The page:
With today’s heavy use of electrical devices, it is quite common to run short of electrical outlets in the office, home or workshop. Often one will add a power strip to help alleviate the problem, but people will also add a second or even a third strip by plugging it into the original power strip, a practice known as . Unfortunately, daisy chaining can create a potentially serious fire loss due to overloaded electrical circuits.
Every year thousands of fires result from the misuse and overloading of power cords, power strips and . Unfortunately, poor quality or defective power strips increase the dangers from misuse and overloading. There have also been recalls on various power strips. You may go to this website: http://www.recall-warnings.com to find out if your power strip has been recalled.
A power strip, otherwise know as a relocatable or temporary power tap, is not designed to be used as permanent wiring. When you are not using an electrical device connected to a power strip, it is recommended the power strip be unplugged from the outlet, unless the power strip is a UL or ELT listed device and has an internal fuse protector. There is no substitute for permanent wiring. A job most licensed electricians are willing to complete.
Guidelines for Use of Power Strips
- Use only surge protectors or power strips that are “listed” by UL (Underwriters Laboratory) or ELT (Electrical Testing Laboratories)
- Check to be certain the markings are readily visible on the back of indicating the name of the manufacturer and testing lab used.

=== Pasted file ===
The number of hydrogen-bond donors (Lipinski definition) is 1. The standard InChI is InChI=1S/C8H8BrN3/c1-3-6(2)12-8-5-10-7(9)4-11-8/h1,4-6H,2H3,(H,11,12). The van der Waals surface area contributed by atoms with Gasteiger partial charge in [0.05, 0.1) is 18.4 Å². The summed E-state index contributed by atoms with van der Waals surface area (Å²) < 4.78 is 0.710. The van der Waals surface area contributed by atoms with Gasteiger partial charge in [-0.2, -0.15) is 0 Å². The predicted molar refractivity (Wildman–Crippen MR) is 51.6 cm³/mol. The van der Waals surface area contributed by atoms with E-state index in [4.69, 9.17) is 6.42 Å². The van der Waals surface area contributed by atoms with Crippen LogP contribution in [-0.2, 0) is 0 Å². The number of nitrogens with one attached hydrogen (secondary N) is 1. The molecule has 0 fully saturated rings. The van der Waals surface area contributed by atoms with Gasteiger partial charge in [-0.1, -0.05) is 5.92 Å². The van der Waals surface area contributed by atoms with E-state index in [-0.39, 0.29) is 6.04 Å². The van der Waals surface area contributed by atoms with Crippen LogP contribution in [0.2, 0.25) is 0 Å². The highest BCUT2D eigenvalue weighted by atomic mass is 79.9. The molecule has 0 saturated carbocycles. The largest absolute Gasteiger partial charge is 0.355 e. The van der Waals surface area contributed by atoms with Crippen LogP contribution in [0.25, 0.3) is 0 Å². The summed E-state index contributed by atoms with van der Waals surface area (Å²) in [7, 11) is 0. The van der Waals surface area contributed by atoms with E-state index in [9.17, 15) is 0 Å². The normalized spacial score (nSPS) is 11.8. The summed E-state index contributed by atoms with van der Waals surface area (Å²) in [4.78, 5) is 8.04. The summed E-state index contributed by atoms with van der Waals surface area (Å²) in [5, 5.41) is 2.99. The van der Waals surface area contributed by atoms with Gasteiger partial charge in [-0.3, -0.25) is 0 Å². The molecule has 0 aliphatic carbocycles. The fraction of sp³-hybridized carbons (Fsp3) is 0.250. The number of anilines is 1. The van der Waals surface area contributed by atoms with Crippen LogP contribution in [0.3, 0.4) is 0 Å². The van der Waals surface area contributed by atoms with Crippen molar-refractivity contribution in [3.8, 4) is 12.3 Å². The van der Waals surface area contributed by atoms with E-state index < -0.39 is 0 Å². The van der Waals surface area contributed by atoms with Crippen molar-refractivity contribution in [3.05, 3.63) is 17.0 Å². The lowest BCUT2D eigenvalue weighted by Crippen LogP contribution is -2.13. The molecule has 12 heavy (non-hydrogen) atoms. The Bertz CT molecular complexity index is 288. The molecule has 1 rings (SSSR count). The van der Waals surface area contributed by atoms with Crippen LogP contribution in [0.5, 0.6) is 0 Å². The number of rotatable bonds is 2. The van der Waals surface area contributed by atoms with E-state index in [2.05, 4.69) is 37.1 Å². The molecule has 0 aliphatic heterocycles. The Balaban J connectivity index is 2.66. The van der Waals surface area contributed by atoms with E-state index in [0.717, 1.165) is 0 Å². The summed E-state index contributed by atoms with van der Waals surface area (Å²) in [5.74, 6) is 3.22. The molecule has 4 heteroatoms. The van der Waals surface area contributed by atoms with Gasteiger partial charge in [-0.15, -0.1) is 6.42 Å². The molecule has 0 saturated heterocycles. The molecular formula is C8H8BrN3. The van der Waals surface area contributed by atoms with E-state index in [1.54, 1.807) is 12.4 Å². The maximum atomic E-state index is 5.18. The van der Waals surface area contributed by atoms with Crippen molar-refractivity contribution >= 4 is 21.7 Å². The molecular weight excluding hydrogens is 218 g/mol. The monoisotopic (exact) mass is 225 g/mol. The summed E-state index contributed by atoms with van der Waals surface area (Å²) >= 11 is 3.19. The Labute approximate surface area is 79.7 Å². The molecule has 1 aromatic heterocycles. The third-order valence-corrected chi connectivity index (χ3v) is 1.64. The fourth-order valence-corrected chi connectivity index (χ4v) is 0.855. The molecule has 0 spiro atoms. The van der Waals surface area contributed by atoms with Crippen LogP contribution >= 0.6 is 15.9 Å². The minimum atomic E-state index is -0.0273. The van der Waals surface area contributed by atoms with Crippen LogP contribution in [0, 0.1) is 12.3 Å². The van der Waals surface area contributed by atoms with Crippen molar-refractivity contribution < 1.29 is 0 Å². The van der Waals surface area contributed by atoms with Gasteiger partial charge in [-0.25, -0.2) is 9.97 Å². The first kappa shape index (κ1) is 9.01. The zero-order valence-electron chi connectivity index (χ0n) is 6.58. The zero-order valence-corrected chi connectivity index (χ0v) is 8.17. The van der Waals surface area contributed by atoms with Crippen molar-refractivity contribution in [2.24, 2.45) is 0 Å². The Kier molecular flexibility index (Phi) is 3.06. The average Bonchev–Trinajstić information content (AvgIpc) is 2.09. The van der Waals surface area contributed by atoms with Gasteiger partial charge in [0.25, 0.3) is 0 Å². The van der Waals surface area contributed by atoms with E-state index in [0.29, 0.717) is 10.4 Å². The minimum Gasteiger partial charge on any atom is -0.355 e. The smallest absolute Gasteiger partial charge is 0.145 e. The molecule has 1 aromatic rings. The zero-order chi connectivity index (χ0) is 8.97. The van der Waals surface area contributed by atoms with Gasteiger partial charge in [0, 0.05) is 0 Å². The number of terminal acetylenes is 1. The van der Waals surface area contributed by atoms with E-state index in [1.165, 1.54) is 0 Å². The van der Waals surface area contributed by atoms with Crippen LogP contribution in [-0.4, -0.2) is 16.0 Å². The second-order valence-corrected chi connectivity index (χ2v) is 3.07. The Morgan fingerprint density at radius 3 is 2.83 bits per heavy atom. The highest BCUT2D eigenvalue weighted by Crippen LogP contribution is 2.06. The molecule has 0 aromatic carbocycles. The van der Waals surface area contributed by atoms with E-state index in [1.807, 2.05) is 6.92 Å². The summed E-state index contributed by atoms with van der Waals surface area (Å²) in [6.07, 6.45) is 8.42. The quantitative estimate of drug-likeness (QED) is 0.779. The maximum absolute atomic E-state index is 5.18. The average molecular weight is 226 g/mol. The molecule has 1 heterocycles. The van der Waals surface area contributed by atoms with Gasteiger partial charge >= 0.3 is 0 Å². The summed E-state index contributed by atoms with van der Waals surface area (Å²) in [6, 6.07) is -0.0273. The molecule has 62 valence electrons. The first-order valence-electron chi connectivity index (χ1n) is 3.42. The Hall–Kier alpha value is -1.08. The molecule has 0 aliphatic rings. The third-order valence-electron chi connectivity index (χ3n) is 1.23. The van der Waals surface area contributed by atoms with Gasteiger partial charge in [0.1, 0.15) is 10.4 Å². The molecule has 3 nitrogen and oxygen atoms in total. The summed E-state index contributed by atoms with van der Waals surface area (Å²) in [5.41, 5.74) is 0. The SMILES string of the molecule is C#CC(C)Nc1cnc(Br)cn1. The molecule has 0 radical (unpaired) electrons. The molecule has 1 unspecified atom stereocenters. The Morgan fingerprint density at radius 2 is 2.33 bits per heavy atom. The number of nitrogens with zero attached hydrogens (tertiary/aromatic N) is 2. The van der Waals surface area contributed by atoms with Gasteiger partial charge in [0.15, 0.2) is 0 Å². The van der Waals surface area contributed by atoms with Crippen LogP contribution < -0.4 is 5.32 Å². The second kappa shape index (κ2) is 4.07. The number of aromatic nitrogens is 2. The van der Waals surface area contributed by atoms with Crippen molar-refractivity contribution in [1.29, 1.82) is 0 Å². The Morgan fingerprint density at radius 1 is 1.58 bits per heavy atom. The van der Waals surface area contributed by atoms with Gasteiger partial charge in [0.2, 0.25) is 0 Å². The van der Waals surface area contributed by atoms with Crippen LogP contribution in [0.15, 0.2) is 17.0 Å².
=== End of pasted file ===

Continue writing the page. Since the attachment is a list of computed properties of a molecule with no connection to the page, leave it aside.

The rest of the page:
- Plug only one strip into single duplex (2 outlet) wall outlet.
- DO NOT DAISY CHAIN - Do not connect one strip to another forming a daisy chain.
- Avoid using an to reach a remote outlet.
- Visually inspect all power strips regularly to ensure they are not damaged, pinched, crushed or abused in any way.
- Unplug the strip when the appliance powered by the strip is not in use.
- If the power strip becomes hot to the touch – unplug and consult a licensed professional.
- Do not use a power strip that does not have an internal circuit breaker.
- Never use a three to two prong adapter to energize the unit.
- Never cut off the grounding prong of a 3-prong plug.
- Use strips with three –prong grounded plug or one with a polarized plug.
- Equipment with heating elements should not be energized via a power strip such as a hotplate, heat gun, coffee pot or a toaster.
Thank you, Priscilla Tinsley, CISR